Pointing to a Pullback
Furthermore, investor sentiment has reached euphoric levels, the market is overbought and the VIX recently hit its lowest levels since 2007. Capitulation is everywhere and the bears are running for cover. Acorrection is overdue and the cycles we monitor warn of a soft patch ahead. According to our friends atHussman Funds, present market conditions are not exactly welcoming and now match only six otherinstances in history: August 1929 (followed by the 85% market decline of the Great Depression),November 1972 (followed by a market plunge in excess of 50%), August 1987 (followed by a marketcrash in excess of 30%), March 2000 (followed by a market plunge in excess of 50%), May 2007(followed by a market plunge in excess of 50%), and January 2011 (followed by a market decline limitedto just under 20% as a result of central bank intervention). “These conditions represent a syndrome of overvalued, overbought, overbullish, rising yield conditions that has emerged near the most significantmarket peaks – and preceded the most severe market declines – in history." We are not ringing the '87 alarm just yet, but we do believe that a run-of-the-mill 10% correction instocks should not come as a surprise here, particularly considering that the first quarter of thePresidential Cycle has historically been the weakest, January’s performance notwithstanding. A pullback of this magnitude would be just enough to relieve overbought conditions and excess optimism and givethe SPY's one last run toward all-time highs before facing the long term realities of record high profitmargins and uncomfortably high valuations.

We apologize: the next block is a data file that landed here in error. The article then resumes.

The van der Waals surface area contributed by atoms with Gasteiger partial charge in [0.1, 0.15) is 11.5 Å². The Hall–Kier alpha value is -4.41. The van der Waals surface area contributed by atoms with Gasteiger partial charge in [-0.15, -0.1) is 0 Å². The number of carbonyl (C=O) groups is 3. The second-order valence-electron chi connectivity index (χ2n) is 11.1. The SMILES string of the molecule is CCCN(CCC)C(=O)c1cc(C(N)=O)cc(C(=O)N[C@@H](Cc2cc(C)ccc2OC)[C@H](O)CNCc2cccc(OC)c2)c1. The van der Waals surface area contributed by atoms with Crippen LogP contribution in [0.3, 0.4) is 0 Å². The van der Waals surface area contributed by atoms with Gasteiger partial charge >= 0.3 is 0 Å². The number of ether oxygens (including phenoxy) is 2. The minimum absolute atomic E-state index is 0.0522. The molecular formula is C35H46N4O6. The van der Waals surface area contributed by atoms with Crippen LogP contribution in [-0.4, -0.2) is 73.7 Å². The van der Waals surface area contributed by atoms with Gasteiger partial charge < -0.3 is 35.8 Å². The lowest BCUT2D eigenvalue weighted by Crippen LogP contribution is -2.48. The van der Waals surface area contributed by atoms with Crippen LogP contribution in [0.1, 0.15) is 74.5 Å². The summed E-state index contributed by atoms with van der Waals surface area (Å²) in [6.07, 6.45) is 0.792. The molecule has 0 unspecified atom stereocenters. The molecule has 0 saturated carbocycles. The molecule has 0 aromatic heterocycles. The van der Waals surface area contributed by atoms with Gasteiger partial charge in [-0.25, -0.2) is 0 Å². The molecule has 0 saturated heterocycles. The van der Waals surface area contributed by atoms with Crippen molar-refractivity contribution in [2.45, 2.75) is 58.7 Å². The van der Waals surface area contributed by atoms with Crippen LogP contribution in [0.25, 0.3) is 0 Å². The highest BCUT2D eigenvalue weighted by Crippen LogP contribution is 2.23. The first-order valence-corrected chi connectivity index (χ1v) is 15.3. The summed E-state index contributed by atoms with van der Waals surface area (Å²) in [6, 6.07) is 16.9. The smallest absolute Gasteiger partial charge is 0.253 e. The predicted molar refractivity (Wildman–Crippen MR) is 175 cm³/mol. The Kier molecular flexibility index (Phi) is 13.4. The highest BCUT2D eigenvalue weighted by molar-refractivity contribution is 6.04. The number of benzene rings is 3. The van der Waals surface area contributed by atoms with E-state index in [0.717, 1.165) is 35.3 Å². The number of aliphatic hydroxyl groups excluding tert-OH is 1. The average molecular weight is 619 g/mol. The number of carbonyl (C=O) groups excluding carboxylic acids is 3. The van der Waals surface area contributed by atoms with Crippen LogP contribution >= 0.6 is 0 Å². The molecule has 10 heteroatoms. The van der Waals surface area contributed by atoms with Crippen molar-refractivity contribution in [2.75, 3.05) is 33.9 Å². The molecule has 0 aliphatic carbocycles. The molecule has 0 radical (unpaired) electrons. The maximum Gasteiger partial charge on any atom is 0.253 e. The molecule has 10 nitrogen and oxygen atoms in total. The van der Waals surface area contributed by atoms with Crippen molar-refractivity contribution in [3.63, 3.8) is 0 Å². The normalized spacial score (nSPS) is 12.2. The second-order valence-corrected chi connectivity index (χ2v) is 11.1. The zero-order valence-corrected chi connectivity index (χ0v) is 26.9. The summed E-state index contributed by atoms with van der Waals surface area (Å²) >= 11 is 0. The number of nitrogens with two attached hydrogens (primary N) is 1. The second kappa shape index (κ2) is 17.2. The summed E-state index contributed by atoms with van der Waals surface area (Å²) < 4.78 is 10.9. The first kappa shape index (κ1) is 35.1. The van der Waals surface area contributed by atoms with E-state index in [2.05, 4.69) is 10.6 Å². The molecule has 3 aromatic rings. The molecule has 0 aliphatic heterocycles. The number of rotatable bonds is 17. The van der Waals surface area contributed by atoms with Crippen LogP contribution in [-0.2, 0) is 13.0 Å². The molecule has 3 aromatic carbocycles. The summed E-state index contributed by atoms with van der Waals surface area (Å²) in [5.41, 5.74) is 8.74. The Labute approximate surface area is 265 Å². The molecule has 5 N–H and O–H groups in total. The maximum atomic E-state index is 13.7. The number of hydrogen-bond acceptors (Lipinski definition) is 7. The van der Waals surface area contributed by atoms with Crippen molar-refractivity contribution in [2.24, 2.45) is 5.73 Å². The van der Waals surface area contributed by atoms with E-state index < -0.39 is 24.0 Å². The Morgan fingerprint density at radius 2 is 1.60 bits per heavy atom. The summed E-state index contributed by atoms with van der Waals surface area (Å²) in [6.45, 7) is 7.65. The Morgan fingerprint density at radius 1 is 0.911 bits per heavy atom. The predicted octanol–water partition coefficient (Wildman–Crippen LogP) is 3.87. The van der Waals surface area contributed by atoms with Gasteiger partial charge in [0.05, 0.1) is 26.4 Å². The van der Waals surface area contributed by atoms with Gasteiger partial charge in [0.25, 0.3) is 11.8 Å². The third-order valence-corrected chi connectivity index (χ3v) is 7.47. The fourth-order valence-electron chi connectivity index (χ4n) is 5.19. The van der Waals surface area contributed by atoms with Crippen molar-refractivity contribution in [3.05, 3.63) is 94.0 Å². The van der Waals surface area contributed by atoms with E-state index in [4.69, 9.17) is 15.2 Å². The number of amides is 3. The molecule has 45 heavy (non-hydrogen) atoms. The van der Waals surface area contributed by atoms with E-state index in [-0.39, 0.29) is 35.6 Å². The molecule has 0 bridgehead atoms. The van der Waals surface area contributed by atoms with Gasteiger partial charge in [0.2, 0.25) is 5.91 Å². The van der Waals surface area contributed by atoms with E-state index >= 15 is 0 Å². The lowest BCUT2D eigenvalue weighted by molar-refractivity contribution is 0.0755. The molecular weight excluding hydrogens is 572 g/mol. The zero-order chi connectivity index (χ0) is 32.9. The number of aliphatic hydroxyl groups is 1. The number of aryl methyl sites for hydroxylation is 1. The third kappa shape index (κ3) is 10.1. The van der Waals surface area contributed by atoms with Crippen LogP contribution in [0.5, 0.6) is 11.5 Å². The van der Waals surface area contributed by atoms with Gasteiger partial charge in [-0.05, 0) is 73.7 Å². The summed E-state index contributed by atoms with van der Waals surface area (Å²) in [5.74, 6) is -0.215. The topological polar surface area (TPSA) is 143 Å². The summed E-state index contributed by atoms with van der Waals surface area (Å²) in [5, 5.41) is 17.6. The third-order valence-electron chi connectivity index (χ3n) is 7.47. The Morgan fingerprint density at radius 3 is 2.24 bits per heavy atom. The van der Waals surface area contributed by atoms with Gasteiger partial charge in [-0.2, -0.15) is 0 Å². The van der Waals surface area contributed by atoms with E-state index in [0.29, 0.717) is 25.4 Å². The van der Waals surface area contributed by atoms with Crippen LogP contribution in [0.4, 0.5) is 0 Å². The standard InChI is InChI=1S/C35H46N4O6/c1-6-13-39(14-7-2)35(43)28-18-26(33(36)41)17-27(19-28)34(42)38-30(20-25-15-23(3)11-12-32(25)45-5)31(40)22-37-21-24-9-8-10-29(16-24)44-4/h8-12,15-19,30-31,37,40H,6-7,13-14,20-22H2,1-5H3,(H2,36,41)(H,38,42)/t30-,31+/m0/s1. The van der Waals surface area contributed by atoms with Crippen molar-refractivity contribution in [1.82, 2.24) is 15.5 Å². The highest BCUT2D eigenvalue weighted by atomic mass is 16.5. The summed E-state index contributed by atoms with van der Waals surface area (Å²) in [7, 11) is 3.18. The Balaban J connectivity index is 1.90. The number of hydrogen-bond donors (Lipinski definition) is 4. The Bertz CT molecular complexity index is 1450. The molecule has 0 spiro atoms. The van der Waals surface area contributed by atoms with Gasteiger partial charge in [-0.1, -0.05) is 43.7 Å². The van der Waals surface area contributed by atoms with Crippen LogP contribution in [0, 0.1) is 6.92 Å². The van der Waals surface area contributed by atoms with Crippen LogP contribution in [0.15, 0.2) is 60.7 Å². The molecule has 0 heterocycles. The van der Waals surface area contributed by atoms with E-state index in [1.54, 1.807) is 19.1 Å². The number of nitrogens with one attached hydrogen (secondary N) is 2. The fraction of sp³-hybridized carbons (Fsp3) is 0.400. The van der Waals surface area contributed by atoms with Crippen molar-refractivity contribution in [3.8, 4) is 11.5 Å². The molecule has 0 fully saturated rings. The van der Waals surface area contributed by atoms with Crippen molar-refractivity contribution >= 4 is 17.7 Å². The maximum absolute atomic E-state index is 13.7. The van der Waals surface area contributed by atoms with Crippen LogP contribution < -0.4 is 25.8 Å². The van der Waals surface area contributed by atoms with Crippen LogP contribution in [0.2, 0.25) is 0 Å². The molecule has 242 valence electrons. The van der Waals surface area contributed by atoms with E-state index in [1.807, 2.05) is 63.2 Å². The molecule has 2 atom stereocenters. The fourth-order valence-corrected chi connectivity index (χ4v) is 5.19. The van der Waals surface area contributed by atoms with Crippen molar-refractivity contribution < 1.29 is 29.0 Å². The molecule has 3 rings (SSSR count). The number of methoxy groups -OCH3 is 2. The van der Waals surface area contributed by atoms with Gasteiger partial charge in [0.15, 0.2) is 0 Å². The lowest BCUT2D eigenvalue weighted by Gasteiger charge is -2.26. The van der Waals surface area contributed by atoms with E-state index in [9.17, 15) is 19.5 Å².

Looking for a Catalyst
Last week, markets reacted swiftly to the Federal Reserve’s growing discomfort with easy-money policiesas some suggested the Fed might tighten policy sooner than expected. While we believe the chances of anearly-end to QE are somewhere between slim and none, what we believe isn't worth a whole lot. Rather,the market will be driven by consensus expectations, and given the likelihood of rising inflation pressuresover the next couple quarters, those expectations will begin to shift their focus toward policy tightening,creating a large headwind for the market in the second half of the year. Granted, this headwind may arrive sooner than expected given the relentless spike in gasoline prices, as shown in the chart below.